Business Musings: Direct: The Year in Review Part 8

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From Kristine Kathryn Rusch:

On January 6, 2023, Michael W. Lucas made a rather important announcement on his blog. He wrote, in all caps:


It’s not that he added a consulting business to his writing income, or started doing in-person speaking gigs. He didn’t get a day job. Instead, he’s been, in his words, disintermediating.

He’s been consciously moving his readers away from Amazon (and other sources of revenue) and moved those readers to his website. He posted his 2022 sales, in percentages, and noted that, for the first time, revenue that came through his website outpaced revenue that came through Amazon.

Full disclosure: He also announced that his income was down, but that he had expected that, after the online pandemic buying frenzies of 2020 and 2021.

What, exactly, did he filter through his website?

Here’s his breakdown (along with percentages).

Direct sales, 18.57%. Direct Patronizers, 6.34%. Sponsorships, 5.33%, and direct preorders, 2.38%. Taken all together, 32.62% of my income coming from sales through my web site.

Amazon provides 31.35%.

Yes, that is, as he says, a slim percentage difference. (The remaining 36% comes from places like IngramSpark, Kobo, and his old books still mired in traditional publishing.) It’s worth noting that over 10% of his income came from Kickstarter, which he does not count as website sales (appropriately because it takes a percentage and the people you bring to that site grows that site.). However, Kickstarter is a one-time fundraising platform, which provides another way to sell direct to the consumer, without a percentage taken from each book. As such, that means that more than 42% of Michael’s income has come from direct reader engagement.

He’s not the only writer who has made note of this. I’ve talked with several who are taking more and more control of their own product and sales. Dean and I had a dinner with two other couples at 20Books in which we discussed a Shopify store. We’d been doing WooCommerce and weren’t that happy with it. Because we’re early adapters, we’d had our initial WooCommerce store in (jeez, I think) 2013 or 2014. Long ago, when everything was clunky and hard.

Now it’s not.

A few weeks ago, I wrote a post on this site that scared the crap out of most of you. It was about Amazon’s year, and the fact that Amazon is rethinking much of the way that its website and sales platform works.  Amazon’s innovation enabled writers to self-publish and make a solid living (if not more), but that was more than a decade ago. Since then, Amazon has been changing the algorithms. It has new management, and it’s just not that interested in books. It will, at some point, maybe in the near future, cease being the biggest beast in the American bookselling sphere. (If you want to argue with me, do me a favor and read the other post first, then argue there.)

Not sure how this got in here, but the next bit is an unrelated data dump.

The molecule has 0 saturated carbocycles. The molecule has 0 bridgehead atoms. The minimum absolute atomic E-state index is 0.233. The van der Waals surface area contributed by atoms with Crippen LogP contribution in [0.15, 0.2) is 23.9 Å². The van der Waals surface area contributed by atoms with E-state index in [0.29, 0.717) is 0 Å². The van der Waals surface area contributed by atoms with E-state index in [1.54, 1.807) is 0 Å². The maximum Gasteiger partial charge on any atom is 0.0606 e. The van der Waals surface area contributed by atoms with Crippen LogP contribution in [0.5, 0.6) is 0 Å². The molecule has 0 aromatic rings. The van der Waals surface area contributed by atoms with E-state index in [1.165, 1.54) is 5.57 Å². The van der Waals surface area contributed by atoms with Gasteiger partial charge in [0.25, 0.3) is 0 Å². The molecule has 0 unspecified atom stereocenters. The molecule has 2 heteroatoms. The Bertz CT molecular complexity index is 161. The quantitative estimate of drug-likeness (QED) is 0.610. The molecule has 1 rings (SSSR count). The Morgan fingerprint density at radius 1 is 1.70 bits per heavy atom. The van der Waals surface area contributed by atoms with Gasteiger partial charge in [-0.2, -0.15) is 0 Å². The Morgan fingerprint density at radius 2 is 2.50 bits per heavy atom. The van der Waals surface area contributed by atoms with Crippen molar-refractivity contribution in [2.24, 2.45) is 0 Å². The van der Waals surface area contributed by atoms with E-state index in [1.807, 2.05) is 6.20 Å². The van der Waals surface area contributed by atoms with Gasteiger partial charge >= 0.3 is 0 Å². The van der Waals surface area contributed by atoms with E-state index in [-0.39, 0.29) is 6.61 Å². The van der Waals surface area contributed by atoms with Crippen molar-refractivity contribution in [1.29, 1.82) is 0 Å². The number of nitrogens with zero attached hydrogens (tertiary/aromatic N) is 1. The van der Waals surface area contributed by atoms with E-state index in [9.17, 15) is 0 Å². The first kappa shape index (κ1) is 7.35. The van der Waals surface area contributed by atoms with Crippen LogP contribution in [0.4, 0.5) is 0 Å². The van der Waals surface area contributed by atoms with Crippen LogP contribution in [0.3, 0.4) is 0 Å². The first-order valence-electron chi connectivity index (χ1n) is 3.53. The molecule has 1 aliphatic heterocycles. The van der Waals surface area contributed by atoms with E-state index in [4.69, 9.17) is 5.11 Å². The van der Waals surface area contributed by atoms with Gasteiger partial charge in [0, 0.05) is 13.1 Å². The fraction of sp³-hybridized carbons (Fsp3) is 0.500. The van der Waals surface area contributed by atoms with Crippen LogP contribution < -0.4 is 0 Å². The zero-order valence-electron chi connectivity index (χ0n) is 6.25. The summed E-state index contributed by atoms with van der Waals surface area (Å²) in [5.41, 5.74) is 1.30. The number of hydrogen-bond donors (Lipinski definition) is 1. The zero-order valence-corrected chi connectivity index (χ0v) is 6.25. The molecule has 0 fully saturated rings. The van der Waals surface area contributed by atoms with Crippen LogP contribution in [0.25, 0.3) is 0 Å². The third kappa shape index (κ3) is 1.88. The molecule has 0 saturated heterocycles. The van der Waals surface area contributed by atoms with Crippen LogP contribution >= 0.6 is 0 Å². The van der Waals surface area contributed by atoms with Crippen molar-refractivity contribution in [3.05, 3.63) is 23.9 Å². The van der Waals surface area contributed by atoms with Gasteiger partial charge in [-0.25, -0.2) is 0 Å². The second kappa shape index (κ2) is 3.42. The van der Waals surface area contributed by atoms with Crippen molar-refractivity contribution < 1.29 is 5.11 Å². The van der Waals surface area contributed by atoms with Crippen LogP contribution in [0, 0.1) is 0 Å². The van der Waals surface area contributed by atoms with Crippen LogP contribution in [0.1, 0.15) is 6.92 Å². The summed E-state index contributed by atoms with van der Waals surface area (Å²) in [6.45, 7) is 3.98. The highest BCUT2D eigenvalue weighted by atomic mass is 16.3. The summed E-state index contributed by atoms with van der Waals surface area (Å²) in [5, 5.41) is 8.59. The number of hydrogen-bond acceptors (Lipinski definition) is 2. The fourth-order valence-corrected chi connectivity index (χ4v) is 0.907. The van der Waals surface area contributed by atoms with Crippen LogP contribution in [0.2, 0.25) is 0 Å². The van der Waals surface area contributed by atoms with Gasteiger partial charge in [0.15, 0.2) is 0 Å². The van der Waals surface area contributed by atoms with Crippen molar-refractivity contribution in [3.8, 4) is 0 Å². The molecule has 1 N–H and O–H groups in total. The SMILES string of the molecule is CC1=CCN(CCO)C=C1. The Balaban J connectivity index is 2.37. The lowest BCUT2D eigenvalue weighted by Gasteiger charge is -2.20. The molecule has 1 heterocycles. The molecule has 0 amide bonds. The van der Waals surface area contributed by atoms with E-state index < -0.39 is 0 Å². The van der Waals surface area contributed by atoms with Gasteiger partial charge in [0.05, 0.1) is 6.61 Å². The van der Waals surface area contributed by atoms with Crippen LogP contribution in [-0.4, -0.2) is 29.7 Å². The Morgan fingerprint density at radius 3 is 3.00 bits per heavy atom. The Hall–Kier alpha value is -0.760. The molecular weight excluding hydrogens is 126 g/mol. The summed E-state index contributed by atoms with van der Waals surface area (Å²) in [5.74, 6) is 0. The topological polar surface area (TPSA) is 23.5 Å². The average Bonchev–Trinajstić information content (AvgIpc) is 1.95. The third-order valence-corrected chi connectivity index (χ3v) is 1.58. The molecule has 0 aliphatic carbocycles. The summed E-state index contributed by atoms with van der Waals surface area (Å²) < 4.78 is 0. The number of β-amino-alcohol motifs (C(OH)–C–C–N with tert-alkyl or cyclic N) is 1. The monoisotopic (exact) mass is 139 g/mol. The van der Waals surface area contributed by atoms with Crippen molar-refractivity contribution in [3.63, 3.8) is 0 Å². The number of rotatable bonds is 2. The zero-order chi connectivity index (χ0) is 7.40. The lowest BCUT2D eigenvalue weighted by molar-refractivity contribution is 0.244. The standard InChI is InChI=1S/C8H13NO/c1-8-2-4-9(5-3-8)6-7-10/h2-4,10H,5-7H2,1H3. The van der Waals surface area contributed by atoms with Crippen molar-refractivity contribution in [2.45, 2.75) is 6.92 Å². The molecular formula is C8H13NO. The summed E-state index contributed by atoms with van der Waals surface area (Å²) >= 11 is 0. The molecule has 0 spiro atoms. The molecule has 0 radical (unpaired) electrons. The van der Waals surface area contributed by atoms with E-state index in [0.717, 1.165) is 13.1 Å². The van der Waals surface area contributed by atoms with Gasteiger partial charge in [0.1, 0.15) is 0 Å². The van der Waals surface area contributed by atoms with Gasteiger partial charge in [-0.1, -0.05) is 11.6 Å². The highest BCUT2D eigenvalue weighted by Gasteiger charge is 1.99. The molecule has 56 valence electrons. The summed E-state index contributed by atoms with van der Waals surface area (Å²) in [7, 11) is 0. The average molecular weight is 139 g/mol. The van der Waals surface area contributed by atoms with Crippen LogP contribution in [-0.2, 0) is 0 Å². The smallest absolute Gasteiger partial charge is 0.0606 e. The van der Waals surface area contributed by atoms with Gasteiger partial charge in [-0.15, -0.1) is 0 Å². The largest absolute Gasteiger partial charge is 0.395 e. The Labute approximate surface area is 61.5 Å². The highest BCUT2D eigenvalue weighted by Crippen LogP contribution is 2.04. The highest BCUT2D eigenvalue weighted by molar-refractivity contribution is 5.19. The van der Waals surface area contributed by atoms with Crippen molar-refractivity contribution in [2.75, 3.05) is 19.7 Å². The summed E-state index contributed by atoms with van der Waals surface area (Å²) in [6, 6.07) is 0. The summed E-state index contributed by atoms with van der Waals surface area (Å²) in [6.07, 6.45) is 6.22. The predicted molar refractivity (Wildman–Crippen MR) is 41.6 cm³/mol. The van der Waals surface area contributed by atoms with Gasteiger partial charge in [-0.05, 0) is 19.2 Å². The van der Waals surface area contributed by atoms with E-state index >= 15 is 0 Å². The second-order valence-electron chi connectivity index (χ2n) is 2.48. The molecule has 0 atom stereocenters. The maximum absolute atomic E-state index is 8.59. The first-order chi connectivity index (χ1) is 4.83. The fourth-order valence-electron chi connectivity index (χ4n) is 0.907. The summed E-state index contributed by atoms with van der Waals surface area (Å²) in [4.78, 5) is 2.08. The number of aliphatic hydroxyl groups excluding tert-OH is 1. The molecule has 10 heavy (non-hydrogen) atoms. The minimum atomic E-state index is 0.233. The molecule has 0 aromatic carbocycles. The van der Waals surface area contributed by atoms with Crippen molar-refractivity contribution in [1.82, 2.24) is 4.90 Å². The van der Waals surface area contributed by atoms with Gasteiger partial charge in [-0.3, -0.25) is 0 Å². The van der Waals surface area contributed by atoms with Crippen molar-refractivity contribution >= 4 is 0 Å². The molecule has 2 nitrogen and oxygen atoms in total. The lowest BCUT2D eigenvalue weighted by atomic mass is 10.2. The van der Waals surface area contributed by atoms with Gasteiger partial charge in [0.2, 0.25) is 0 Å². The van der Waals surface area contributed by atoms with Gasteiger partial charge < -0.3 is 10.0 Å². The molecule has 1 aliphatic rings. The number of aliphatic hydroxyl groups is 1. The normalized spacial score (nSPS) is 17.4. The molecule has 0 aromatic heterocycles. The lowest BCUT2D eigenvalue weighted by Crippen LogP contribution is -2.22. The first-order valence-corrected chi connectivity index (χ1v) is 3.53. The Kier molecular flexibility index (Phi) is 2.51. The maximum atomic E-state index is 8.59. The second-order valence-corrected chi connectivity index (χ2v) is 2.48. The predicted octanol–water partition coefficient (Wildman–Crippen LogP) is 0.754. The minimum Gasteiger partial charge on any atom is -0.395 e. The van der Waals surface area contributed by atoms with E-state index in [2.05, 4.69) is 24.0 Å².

A number of writers responded in the comments and also to me personally, some denying that anything was happening (and of course, they thought I was making this all up).  Other writers responded with some great and useful comments.

After a decade of dealing with delusional self-published writers (after two decades of dealing with delusional traditionally published writers), I’ve learned to shut those poor deniers out. You can’t convince people who stick their fingers in their ears, close their eyes, and sing every time you show them evidence.

But others? People who want to continue as writers and get the largest audience they can? Those folks are well worth my time. Many of them were panicked and wondering what was next.

Link to the rest at Kristine Kathryn Rusch

Here’s a link to Kris Rusch’s books. If you like the thoughts Kris shares, you can show your appreciation by checking out her books.

18 thoughts on “Business Musings: Direct: The Year in Review Part 8”

  1. I’m going to assume that these figures are Mr. Lucas’ net income (before taxes, but after all operating and administrative expenses). But they are rather disingenuous – the actual percentage of his from book sales (which is what the various publishers/distributors are passing on to him) is only 20.95% from his website.

    “Direct patronage” and “direct sponsorship” are not book sales. Completely different source of income – which you can receive even in an exclusive Select relationship with Amazon, or any other book distribution channel.

    “Going wide, going direct” as KKR consistently encourages, is (potentially) an income enhancer. For an author with an established market base. If you are still building that base, keep her advice in the back of your mind – but don’t expect it to work right now.

    • With respect, Writing Observer, KKR has written and had published/published dozens of books. She’s also a much-lauded editor and business person. The woman knows what she’s talking about and it is NOT only for an author with an extablished market base. Please, if you’re going to pass along advice to others, back up that advice with your own experience at writing, publishing and licensing books. According to your own website, which apparently was last updated in July 2020, you are a “newbie (wannabe) writer.”